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Commentary on “Gross Motor Development in Babies With Treated Idiopathic Clubfoot”

Donohoe, Maureen PT, DPT, PCS; Lennon, Nancy MS, PT

doi: 10.1097/PEP.0b013e31823562a5
Clinical Bottom Line

Alfred I. duPont Hospital for Children, Wilmington, Delaware

Nemours Biomedical Research, Wilmington, Delaware

The authors declare no conflict of interest.

“How should I apply this information?”

Children who are actively managed for idiopathic clubfoot through casting and therapy will likely have gross motor milestones closely matched to typically developing peers at 3 to 6 months of age. As the upright expectations of gross motor mobility increase, there will likely be a slight lag in skill development at 9 to 12 months. The specific skill of independent walking will almost always be attained by 18 months. When this walking milestone is not achieved by 18 months, referral to early intervention and for further diagnostic work-up is indicated. Educating parents to the expected differences and giving them strategies to enhance skills may be helpful. Family education should include activities that enhance upright control with and without bracing.

“What should I be mindful about in applying this information?”

There is a potential for delay in gross motor skills during the first 18 months when a child has an idiopathic clubfoot, but the severity of the clubfoot does not affect the significance of delay. The relationship between early treatment and development of gross motor skills beyond 18 months is not reported. Babies being managed in bracing may not spend as much time in upright weight bearing which is important for natural development of trunk control as well as hip and ankle strategies. Work on upright control should also emphasize normal foot alignment so the child is strengthening in the correct alignment, rather than a position of equinovarus. Early gross motor development is similar in babies treated with the Ponseti Technique and the French Technique for clubfoot management. Although no differences between treatment methods were found, the authors could not report on the effect of family compliance with treatment protocols. Noncompliance may exacerbate gross motor delays. No relapse of clubfoot was noted in this study but one must assume that clubfoot relapse could interfere with gains in gross motor skills.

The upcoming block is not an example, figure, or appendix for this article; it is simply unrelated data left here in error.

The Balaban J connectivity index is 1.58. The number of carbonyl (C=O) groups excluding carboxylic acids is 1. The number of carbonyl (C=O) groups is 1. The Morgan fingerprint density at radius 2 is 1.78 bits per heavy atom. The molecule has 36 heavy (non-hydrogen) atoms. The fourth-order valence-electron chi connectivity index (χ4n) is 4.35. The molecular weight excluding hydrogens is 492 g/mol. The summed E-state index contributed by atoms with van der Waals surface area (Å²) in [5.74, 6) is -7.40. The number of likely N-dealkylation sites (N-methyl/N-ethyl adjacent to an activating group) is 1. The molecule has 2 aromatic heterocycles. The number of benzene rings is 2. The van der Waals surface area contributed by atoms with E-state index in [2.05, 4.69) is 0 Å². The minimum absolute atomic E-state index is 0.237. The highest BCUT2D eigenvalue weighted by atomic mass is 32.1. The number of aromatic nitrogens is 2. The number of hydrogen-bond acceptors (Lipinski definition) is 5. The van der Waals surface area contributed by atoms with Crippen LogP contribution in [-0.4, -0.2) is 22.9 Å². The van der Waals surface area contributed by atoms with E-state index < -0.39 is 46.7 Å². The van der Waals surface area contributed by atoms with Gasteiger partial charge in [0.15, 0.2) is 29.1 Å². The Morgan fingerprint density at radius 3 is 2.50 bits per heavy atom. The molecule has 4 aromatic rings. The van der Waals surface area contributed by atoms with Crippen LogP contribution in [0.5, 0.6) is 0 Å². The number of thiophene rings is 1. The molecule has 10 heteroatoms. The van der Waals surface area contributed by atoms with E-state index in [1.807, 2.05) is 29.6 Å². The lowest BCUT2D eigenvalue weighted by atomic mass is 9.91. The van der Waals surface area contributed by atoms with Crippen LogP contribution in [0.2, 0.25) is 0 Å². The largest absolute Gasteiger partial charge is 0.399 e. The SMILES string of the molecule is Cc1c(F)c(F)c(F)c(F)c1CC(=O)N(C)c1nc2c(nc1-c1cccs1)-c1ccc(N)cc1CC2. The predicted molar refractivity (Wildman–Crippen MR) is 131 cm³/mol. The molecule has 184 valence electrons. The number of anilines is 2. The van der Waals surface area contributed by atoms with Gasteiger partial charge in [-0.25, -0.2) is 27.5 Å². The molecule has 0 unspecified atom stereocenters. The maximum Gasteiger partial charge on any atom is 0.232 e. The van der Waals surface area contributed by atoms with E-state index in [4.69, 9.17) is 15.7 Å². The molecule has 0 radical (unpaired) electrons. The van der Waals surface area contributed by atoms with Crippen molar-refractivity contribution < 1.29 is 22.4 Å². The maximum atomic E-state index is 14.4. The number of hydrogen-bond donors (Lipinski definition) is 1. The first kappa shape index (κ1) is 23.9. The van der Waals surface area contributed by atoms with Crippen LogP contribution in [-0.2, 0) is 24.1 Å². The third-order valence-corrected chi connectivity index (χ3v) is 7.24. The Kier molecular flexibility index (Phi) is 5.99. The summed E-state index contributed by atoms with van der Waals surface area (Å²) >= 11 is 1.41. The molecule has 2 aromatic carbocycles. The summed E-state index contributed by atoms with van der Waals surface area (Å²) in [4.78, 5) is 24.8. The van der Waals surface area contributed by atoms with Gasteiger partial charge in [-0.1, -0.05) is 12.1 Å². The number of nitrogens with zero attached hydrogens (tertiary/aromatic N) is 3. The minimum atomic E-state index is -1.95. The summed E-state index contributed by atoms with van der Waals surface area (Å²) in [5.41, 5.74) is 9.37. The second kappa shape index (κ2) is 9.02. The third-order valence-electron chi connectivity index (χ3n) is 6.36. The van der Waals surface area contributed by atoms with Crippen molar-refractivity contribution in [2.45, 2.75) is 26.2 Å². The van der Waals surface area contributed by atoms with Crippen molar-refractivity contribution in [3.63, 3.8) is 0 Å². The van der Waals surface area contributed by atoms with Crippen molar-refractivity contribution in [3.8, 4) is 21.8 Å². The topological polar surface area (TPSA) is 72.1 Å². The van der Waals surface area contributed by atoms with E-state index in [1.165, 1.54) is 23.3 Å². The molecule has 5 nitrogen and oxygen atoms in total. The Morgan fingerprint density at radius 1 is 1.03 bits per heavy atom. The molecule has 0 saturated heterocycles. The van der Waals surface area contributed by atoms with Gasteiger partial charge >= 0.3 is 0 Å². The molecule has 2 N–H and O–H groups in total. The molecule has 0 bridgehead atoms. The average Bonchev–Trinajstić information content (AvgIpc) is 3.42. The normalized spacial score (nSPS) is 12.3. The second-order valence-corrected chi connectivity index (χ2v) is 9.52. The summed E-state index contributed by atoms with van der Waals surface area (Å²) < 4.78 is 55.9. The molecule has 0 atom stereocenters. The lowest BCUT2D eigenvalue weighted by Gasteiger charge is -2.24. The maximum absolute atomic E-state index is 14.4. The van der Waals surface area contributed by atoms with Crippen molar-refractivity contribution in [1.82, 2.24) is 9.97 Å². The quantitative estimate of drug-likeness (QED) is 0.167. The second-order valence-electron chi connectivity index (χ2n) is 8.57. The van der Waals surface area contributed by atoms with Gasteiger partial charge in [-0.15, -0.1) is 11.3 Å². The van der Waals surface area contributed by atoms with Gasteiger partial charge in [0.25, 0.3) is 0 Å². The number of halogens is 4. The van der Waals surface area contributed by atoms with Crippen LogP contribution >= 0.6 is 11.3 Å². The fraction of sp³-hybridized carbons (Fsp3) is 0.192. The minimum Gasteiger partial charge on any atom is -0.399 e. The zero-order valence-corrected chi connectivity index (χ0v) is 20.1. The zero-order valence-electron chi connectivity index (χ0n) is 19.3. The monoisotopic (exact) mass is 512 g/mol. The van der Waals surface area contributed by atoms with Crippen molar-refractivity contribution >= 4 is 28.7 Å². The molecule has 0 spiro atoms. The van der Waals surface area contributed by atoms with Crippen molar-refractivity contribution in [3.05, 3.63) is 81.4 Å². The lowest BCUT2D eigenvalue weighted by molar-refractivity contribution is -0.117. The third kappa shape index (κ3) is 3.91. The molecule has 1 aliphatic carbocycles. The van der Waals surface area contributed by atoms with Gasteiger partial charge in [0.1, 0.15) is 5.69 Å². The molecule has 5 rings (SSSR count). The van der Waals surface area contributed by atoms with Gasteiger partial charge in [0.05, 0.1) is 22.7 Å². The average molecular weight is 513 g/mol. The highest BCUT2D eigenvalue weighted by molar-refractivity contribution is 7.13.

Maureen Donohoe, PT, DPT, PCS

Alfred I. duPont Hospital for Children,

Wilmington, Delaware

Nancy Lennon, MS, PT

Nemours Biomedical Research,

Wilmington, Delaware

© 2011 Lippincott Williams & Wilkins, Inc.